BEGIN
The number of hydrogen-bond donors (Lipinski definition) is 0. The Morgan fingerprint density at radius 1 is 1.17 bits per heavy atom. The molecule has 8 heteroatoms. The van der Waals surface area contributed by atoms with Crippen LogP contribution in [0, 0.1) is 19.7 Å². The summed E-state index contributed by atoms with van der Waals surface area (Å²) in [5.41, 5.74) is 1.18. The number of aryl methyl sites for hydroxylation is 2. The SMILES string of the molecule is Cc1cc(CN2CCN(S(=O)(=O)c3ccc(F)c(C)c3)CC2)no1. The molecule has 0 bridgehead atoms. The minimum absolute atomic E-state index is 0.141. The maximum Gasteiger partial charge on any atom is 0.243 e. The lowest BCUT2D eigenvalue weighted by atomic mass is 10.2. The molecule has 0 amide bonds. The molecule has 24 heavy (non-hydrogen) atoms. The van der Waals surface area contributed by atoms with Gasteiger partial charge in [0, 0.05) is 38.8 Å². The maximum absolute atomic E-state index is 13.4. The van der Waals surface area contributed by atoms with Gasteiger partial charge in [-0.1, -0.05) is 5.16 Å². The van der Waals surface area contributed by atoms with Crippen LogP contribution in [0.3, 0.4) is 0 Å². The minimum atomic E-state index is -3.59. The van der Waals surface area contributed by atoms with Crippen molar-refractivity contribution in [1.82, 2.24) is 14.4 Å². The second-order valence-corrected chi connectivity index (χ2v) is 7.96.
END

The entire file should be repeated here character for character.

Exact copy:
The number of hydrogen-bond donors (Lipinski definition) is 0. The Morgan fingerprint density at radius 1 is 1.17 bits per heavy atom. The molecule has 8 heteroatoms. The van der Waals surface area contributed by atoms with Crippen LogP contribution in [0, 0.1) is 19.7 Å². The summed E-state index contributed by atoms with van der Waals surface area (Å²) in [5.41, 5.74) is 1.18. The number of aryl methyl sites for hydroxylation is 2. The SMILES string of the molecule is Cc1cc(CN2CCN(S(=O)(=O)c3ccc(F)c(C)c3)CC2)no1. The molecule has 0 bridgehead atoms. The minimum absolute atomic E-state index is 0.141. The maximum Gasteiger partial charge on any atom is 0.243 e. The lowest BCUT2D eigenvalue weighted by atomic mass is 10.2. The molecule has 0 amide bonds. The molecule has 24 heavy (non-hydrogen) atoms. The van der Waals surface area contributed by atoms with Gasteiger partial charge in [0, 0.05) is 38.8 Å². The maximum absolute atomic E-state index is 13.4. The van der Waals surface area contributed by atoms with Gasteiger partial charge in [-0.1, -0.05) is 5.16 Å². The van der Waals surface area contributed by atoms with Crippen LogP contribution in [0.3, 0.4) is 0 Å². The minimum atomic E-state index is -3.59. The van der Waals surface area contributed by atoms with Crippen molar-refractivity contribution in [1.82, 2.24) is 14.4 Å². The second-order valence-corrected chi connectivity index (χ2v) is 7.96.